Not Why, But How
The story of Joseph’s suffering and God’s redeeming hand takes place in Genesis 37-50. He experienced great pain as his own brothers sold him into slavery, which led to loss of his family, homeland, livelihood, and enslavement. Even when he gained respect as a slave, he found himself thrown into jail unjustly. Joseph was probably asking God: Why? As we read his story, we see that Joseph did not get an answer for many years, but God did bless him as he became a powerful leader in Egypt due to the gifting of his dreams. When a famine struck the lands, Joseph helped Egypt be ready and his position led to reconciliation between himself and his brothers, paving a way for him to save not only the Egyptians but his family too. I have always been awestruck by his statement to his brothers when he was reunited with them: “You intended to harm me, but God intended it for good to accomplish what is now being done, the saving of many lives” (Genesis 50:20). It points to a truth that is both beautiful and difficult; as we walk through a challenging season, we probably will not know why it happened (and that is painful), but we can rest in the assurance that God will redeem our suffering.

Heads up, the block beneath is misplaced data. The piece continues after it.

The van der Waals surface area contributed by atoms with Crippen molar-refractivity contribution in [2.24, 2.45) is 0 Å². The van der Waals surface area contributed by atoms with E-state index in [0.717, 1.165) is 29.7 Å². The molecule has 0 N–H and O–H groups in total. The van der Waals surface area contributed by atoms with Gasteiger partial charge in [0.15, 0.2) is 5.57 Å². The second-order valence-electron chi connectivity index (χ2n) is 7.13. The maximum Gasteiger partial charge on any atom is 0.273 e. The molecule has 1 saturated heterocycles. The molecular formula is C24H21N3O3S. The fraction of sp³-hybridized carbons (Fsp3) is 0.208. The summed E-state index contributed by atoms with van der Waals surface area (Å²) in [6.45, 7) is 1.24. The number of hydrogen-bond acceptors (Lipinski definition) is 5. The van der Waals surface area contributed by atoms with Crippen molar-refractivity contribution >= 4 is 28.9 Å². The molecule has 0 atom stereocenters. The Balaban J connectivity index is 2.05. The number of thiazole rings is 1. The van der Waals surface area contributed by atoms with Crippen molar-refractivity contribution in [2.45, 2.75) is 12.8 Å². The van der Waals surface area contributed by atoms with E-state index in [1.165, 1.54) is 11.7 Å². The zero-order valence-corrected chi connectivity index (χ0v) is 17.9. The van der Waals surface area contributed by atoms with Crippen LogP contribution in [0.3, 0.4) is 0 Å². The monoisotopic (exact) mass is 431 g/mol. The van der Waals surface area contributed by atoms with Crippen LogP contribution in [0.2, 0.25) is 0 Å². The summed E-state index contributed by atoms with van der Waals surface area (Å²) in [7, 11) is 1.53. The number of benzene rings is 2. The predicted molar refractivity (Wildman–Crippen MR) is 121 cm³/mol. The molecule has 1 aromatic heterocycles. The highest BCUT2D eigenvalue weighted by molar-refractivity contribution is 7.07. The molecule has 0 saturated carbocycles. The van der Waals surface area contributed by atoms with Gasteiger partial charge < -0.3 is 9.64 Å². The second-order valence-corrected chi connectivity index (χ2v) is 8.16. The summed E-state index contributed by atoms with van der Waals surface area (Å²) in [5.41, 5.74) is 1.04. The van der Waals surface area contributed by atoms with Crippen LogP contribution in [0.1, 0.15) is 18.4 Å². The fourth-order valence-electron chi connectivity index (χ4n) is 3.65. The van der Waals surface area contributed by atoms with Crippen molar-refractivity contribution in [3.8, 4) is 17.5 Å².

When I have faced crises, I find myself asking: Why? Why did I have to leave my home? Why is my mother’s health suffering? Why are my friends hurting? Why; it is the most frequent question we ask as we struggle and wrestle through the uncertainties, our emotions, and the tidal waves of life. But why often doesn’t get answered in the moments we want it to.
When I ask this question, I find myself at the bottom of a hole I’ve dug. I can spiral deeper and deeper, and it may comfort me as my mind is occupied by imagining an answer to why, but when I look up, I’ve wandered so far from the light of day. There is a time and place for digging this hole, because honestly, only when I am in it do I truly feel and understand the weight of the circumstances I am experiencing. But I can’t stay there forever-- For if I do, I give room for despair, depression, and utter desolation to set root in my soul.
After we have grieved and asked why, we must ask how. How will God redeem this? How will God restore us? There is hope in this question. As I reflect on how, I climb out of the hole not only thinking of how God will redeem this situation that got me in this hole, but I think of how He redeemed and restored ALL the difficult circumstances I faced before.
I challenge you, as you walk away from this devotional, to continue to reflect and grieve, but most importantly push into asking God how. I believe that God will reveal the answer to how, as you dive deep and ask Him. You might not know why, but I really truly believe God always shows us how. I want to leave you with this hope.
Today’s Bible Reading: Genesis 37-50.
By Kaelah Byrom